Since several years optical coherence tomography angiography has been proposed to examine several intraocular vascular pathologies including choriocapillaritis entities characterised by choroidal/choriocapillaris non-perfusion which appeared on OCT-A as vascular drop-outs. For MEWDS, several reports seemed to indicate that the choriocapillaris was intact and hence these reports concluded that the only damaged structure was the outer retina [30, 65, 66]. The principle on which OCT-A is based on is called diffractive particle movement detection performed by sequential OCT B-scans, so identifying vascular flow. However, in end-capillaries, suspected to be at the origin of MEWDS, there is practically no flow and capillary drop-out cannot be detected as it is possible for choriocapillaritis entities such as APMPPE where larger vessels are involved [67]. Even in MEWDS the degree of vascular choroidal non-perfusion can differ from one case to another and there are also reports of capillary drop-outs probably found in more severe cases of MEWDS [51, 68]. On the other hand, absence of perfusion and hence absence of the ICG dye in these areas can perfectly well be identified by ICGA. Therefore, unlike in other choriocapillaritis entities such as APMPPE, MFC and serpiginous choroiditis (SC), OCT-A is probably inappropriate for most MEWDS cases, as it is unable to detect whether there is choriocapillary drop out or not.

Clinicopathology of MEWDS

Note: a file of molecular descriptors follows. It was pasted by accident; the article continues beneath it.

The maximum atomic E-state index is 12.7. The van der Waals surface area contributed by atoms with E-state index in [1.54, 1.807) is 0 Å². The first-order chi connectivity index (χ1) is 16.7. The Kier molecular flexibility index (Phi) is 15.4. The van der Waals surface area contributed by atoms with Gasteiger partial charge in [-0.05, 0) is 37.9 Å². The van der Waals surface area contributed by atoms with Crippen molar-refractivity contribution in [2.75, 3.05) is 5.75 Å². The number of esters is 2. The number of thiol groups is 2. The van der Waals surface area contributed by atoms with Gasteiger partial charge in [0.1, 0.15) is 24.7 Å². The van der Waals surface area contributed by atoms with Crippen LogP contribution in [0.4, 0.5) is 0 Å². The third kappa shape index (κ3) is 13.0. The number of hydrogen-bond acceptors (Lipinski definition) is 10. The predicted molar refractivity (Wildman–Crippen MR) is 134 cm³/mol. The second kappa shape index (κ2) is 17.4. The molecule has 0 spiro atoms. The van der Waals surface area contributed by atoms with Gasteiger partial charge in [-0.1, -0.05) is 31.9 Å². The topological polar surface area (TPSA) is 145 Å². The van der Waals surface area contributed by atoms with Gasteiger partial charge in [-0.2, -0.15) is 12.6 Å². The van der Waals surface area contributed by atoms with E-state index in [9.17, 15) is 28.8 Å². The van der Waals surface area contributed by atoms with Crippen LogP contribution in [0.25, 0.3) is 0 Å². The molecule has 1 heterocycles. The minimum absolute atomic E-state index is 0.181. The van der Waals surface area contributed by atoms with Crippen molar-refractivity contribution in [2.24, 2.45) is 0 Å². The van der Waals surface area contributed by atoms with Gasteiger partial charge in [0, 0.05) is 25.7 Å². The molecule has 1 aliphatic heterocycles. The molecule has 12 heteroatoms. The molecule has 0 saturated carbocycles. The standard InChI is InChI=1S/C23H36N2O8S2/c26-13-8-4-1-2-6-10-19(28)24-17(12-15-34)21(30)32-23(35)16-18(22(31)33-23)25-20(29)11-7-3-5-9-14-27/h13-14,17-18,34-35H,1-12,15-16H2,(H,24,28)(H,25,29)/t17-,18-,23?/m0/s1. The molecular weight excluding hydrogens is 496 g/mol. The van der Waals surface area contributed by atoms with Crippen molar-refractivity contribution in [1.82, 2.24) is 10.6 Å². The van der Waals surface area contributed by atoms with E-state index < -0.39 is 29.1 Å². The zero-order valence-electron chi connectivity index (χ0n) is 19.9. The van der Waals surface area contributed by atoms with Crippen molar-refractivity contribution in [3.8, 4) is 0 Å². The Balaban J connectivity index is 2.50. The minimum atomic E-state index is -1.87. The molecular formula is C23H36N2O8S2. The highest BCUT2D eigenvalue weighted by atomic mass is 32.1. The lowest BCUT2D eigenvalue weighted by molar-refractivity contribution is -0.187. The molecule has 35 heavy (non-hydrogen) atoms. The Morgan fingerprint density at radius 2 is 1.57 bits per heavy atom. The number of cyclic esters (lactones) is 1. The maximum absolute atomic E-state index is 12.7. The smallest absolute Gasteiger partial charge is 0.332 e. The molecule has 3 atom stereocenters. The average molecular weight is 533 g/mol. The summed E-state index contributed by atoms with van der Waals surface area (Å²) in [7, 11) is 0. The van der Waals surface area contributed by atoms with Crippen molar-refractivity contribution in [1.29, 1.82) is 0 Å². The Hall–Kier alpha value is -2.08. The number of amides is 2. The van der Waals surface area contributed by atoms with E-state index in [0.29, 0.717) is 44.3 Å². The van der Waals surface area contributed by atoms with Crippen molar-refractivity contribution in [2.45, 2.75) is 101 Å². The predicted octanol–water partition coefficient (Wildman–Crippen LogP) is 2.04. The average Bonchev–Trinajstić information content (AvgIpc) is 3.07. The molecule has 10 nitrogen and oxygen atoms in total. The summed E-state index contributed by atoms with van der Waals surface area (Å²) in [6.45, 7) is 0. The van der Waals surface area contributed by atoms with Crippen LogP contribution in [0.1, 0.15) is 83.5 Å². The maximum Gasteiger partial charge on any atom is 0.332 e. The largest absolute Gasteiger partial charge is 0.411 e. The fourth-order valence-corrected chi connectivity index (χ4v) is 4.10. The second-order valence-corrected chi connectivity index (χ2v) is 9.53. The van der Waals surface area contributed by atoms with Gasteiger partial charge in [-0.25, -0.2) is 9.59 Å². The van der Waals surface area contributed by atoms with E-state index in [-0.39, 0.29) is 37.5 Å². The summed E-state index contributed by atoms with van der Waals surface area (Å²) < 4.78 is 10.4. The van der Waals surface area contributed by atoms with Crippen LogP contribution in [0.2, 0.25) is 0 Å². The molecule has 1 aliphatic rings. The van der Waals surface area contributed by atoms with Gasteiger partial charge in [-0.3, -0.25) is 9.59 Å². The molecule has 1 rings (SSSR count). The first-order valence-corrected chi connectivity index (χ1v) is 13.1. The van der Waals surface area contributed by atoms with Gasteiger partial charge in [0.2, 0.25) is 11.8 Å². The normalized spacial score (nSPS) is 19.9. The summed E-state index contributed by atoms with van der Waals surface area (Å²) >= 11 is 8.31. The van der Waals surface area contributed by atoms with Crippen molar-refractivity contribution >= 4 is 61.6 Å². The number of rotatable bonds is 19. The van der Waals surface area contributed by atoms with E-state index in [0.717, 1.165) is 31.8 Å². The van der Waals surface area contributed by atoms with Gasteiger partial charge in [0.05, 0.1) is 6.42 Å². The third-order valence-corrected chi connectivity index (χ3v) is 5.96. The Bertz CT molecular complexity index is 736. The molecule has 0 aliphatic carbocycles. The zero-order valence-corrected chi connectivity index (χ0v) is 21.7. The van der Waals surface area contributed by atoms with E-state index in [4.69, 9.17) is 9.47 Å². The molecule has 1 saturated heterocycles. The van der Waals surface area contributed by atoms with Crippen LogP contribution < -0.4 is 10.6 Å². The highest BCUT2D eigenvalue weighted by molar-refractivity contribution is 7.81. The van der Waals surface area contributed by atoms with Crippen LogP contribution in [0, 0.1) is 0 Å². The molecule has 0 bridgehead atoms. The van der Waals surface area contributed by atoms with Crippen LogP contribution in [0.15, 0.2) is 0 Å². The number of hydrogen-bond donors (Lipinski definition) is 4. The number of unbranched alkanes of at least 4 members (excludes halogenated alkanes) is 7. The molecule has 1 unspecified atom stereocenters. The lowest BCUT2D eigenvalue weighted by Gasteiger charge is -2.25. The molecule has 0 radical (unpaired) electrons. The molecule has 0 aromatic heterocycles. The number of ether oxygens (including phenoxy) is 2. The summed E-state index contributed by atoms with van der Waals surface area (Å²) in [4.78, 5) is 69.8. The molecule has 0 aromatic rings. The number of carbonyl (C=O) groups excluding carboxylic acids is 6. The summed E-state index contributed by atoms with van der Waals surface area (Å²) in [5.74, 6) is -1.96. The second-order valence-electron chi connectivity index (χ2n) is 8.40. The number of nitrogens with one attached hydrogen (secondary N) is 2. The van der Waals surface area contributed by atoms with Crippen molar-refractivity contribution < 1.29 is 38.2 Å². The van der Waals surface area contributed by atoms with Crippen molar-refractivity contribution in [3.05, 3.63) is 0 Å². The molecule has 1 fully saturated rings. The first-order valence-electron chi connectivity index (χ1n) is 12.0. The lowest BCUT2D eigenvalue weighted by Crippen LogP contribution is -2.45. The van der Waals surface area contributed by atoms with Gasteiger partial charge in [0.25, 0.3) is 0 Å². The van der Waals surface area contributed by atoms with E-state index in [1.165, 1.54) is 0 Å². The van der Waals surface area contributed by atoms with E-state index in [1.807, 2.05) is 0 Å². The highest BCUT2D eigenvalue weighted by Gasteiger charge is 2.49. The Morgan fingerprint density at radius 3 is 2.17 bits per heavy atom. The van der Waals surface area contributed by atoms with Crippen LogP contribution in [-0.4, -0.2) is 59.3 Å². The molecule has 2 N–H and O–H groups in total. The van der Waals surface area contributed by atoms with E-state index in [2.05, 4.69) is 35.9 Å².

MEWDS has been included in the past in a nebula called “white dot syndromes” (WDS), simply based on the resembling appearance of the fundus aspect of the diverse disease entities included by the first promoters of this terminology [21]. In those times it was a meritorious effort to attempt to bring more clarity in these clinical entities difficult to understand. However, this purely phenomenological approach brought together disease entities that, apart from a similar aspect, had nothing in common. This approach was understandable since the tools were not available for a more detailed analysis of the actual clinicopathology of these diverse diseases. The methodology applied, based on observation, had prevailed for years, and was at the origin of so many accurate disease characterisations, describing new individual disease entities [14, 17, 19, 22], but was inappropriate when using it to attempt to explain disease mechanisms and disease classifications. Diseases listed in the group of WDSs in 1995, all choroidal inflammatory diseases, were included at a time when imaging exploration of the choroid was still very limited. In the mid-1990s, ICGA became available and allowed to investigate more precisely the choroid and understand clinicopathological mechanisms of choroidal inflammatory diseases. ICGA allowed to sort out diseases predominantly involving the choroidal stroma, such as Vogt-Koyanagi-Harada (VKH) disease and HLA-A29 birdshot retinochoroiditis on one side and those that involved predominantly the choriocapillaris such as MEWDS, APMPPE, MFC and SC on the other side [24]. Several publications, past and present, classified MEWDS in the sub-group of primary inflammatory choriocapillaropathies [13, 69, 70]. In 2016, a divergent hypothesis on the pathogenetic mechanism of MEWDS was proposed, speaking of a primary “photoreceptoritis” [30]. Indeed, the photoreceptor layer is damaged in MEWDS and photoreceptor loss is at the origin of the typical BL-FAF hyperautofluorescent areas seen on BL-FAF, characterising MEWDS. However, this layer is only damaged secondarily, due to choriocapillaritis. The assumption of a primary photoreceptoritis was based on a misinterpretation of ICGA findings by the authors and on an alleged integrity of the choriocapillaris on OCT-A, which was rectified in an editorial [71]. In fact, OCT-A which is based on flow do not detect end-capillary low flow vessels of the choriocapillaris and hence is unable to detect whether there is flow or not, while ICGA is able to detect non-perfusion by showing ICG hypofluorescence [71]. Depending on the extent of choriocapillaris involvement, a recent report showed that there was indeed choriocapillaris drop-out when analysed by Swept Source OCT-A [68]. Another report identified choriocapillaris flow deficit in MEWDS patients and interestingly showed that in 7/34 patients with overlapping multifocal choroiditis were identified to have these changes, speaking for a common mechanism in these two choriocapillaritis entities [72]. Moreover, there is a variability of degrees of choriocapillaris involvement in MEWDS cases determining diverse OCT-A findings and different FA and ICGA features depending on the severity degree [73].